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strate that we are taking good care of the asset. The difficulty is that the return on equity for the business begins to precipitously drop as it earns more and more cash, because conservative investments naturally produce conservative results. We decided about three or four years ago to try and deal with two problems more or less simultaneously. The first problem being the conservative use of cash and not earning a fair return to our investors. The second problem, and the primary motivator in many ways, was the observation that several other presenters have made that we live in an environment that is captive to the 90-day performance report card. Every 90 days, we as a management team are responsible for generating revenue growth and profitability. The analysts do not want to know what my long-range view is until after I report this quarter's results. This environment is not conducive to long-term investment, nor often to high-risk investment. So what we did is set aside a venture fund and became, in effect, venture capitalists. Within the software industry we were among the first to do this in a deliberate and disciplined way. Today, we manage about $80 million in the fund. We see dozens of business plans come through on a weekly basis. We try to target the investment of that asset, our cash, in ways that allow us to develop new markets, and in some cases acquire more direct access to new technology and integrate it with our product line. We find it an innovative way to do slightly more advanced research than we are likely to do on our own operating budget because of the 90-day phenomenon that I talked about. We have been fortunate so far to have invested in the prepublic stage of Netscape and a few other successes. While I do not want to predict that as future performance of the fund, it has given us an entry point into developing markets and a way to expand our business. If you look at the technology business that we are in, basic research in very sophisticated areas of physics and chemistry and biotechnology does not usually drive our industry. More often, the important advances have been applications of relatively sophisticated but well-understood concepts underlying mathematics and systems design, and the integration of various pieces of research that have been developed independently into systems that provide solutions. With that as background, there are a few issues I would like to raise to help you understand where we are positioned as a U.S. industry based in Northern California. First, as others have mentioned, it is not atypical for high-growth, high-technology industries to find themselves in a very constrained geographic environment. Certainly, Silicon Valley is a very constrained environment. Why does this happen? Well, it happens for a lot of reasons. One is the insight and investments made very early on, in this case by Stanford University, to look at what was needed to take technology being researched at Stanford and turn it into practical applications and corporate relationships. This is somewhat different, incidentally, than some other regions because in the formative stage there was almost no direct investment by government. More important is the infrastructure that provides an incubation environment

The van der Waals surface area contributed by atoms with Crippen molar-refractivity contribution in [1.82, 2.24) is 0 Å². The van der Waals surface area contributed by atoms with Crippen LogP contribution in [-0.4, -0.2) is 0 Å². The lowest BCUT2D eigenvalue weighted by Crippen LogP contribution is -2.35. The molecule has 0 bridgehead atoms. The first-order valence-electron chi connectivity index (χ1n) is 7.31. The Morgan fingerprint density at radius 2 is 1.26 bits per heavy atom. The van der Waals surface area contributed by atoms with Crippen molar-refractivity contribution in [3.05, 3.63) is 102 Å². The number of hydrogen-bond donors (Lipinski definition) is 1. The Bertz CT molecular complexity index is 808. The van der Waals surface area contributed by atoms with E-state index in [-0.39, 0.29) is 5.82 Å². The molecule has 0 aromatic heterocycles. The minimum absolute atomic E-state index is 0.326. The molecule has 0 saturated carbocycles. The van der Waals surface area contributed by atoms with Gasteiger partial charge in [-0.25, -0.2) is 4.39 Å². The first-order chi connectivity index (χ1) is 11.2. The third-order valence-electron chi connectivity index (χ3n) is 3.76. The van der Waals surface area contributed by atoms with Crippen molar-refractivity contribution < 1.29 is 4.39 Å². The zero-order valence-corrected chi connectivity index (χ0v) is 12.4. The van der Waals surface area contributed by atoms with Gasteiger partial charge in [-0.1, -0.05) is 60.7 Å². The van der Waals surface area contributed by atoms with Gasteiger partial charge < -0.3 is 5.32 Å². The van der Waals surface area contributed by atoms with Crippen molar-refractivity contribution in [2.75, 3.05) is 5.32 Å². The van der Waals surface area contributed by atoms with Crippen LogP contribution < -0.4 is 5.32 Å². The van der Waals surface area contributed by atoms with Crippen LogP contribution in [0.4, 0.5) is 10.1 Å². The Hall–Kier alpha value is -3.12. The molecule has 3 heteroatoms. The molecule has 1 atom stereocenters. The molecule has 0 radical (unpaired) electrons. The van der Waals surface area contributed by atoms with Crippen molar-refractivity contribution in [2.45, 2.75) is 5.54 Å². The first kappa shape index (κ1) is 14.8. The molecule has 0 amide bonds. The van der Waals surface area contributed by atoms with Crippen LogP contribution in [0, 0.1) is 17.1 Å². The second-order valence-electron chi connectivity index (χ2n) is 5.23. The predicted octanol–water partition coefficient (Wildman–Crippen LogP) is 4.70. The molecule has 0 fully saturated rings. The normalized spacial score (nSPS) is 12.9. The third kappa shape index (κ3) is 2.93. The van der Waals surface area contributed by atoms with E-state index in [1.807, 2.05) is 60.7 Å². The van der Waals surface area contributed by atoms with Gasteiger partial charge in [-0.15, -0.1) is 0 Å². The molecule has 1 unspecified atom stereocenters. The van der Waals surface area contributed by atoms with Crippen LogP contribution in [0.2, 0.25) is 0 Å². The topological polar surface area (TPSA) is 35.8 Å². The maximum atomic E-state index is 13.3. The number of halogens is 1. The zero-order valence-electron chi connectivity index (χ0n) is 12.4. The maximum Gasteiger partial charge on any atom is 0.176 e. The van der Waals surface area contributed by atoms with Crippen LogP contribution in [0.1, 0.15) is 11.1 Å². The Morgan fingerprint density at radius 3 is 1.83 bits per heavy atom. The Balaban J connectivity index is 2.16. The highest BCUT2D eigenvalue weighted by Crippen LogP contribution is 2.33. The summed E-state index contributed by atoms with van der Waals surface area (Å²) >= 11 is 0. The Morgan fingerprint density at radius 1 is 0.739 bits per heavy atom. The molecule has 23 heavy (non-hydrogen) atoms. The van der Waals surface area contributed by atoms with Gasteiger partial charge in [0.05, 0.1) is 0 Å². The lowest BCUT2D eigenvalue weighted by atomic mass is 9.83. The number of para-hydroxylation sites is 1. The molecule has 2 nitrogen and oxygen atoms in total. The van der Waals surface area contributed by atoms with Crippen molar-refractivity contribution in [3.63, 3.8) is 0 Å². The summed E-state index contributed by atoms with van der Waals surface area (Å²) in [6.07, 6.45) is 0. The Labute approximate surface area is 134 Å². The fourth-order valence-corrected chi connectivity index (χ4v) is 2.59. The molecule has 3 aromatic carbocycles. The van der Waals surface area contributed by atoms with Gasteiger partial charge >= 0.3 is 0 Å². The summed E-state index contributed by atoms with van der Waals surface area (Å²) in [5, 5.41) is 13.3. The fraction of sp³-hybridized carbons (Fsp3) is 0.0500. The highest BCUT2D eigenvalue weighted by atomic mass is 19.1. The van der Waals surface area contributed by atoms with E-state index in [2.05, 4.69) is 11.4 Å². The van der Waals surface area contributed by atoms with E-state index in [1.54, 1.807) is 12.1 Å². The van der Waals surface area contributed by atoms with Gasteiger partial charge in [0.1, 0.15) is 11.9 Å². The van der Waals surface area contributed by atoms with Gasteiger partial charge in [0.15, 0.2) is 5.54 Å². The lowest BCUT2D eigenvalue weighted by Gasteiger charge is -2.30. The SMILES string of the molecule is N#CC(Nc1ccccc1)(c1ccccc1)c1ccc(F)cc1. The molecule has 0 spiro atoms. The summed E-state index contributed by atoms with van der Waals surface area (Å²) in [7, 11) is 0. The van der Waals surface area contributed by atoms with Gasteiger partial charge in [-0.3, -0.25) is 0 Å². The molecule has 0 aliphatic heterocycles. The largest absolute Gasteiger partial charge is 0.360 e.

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for new businesses. This environment consists of more than the products and the key individuals who start the companies. It consists of mundane things that allow venture capital to be readily available, including the know-how that allows people to sign leases for equipment and facilities, to set up banking relationships and human resource support systems, and all the other things necessary to start a business. You can literally go to the Yellow Pages in Palo Alto or San Jose and get a sampling of a dozen or more vendors in each of those categories who are completely comfortable dealing with this. By contrast, in most places in America it is difficult to find the infrastructure to put together a high-technology business. The other key ingredient, of course, is that as these ''sticky environments" grow, more people want to attach themselves. They know this is where the germination of ideas is. You cannot go to the grocery store, or clothes shopping, or to a cocktail party or restaurant without running into people and absorbing knowledge about what is going on in Silicon Valley. We are beginning to see this environment duplicated in other places, such as Research Triangle Park and Austin. Route 128 for a long time has provided a lot of pieces of this infrastructure. The growth of high-technology business brings problems as well. For example, we have a less than 1 percent housing vacancy rate at the moment in Silicon Valley. Our freeways, if you know anything about queuing theory, have passed the critical point. It is difficult to get in an accident because you cannot move on the freeway. Employee retention is a problem. We are an old company in Silicon Valley, so we are not growing as quickly as a start-up company. We have to make special efforts to retain employees. What are companies in Silicon Valley doing to respond? We are beginning to diversify geographically. We are fighting the "sticky" phenomenon, at least internally, and setting up engineering groups in remote locations, both in the United States and in the rest of the world. This is what is causing R&D money to move out of the United States. We have opened a development lab in Norwich, England, and are moving into India. We have already set up a development group in Japan. You will see more of this happening simply because of the constraints in Silicon Valley that I described. The next issue, which is very important in our component of the high-technology industry, is the scarcity of domestic talent. We see this everywhere. When I talk to groups of fresh bachelor's degree holders that we bring out for interview trips to attract them to our company, I typically ask how many were born outside of the United States. The answer now is typically in the 30 percent range. I suspect that this percentage of foreign-born employees applies across our entire company. Because our business is based on intellectual capital, the educational process that produces candidates to work in the company are critical. They are critical for us to be successful, so we have to go anywhere in the world to find talent that will fuel our growth. U.S.-born talent is not only scarce in engineering, so is management talent to run the business. I know that venture capitalists must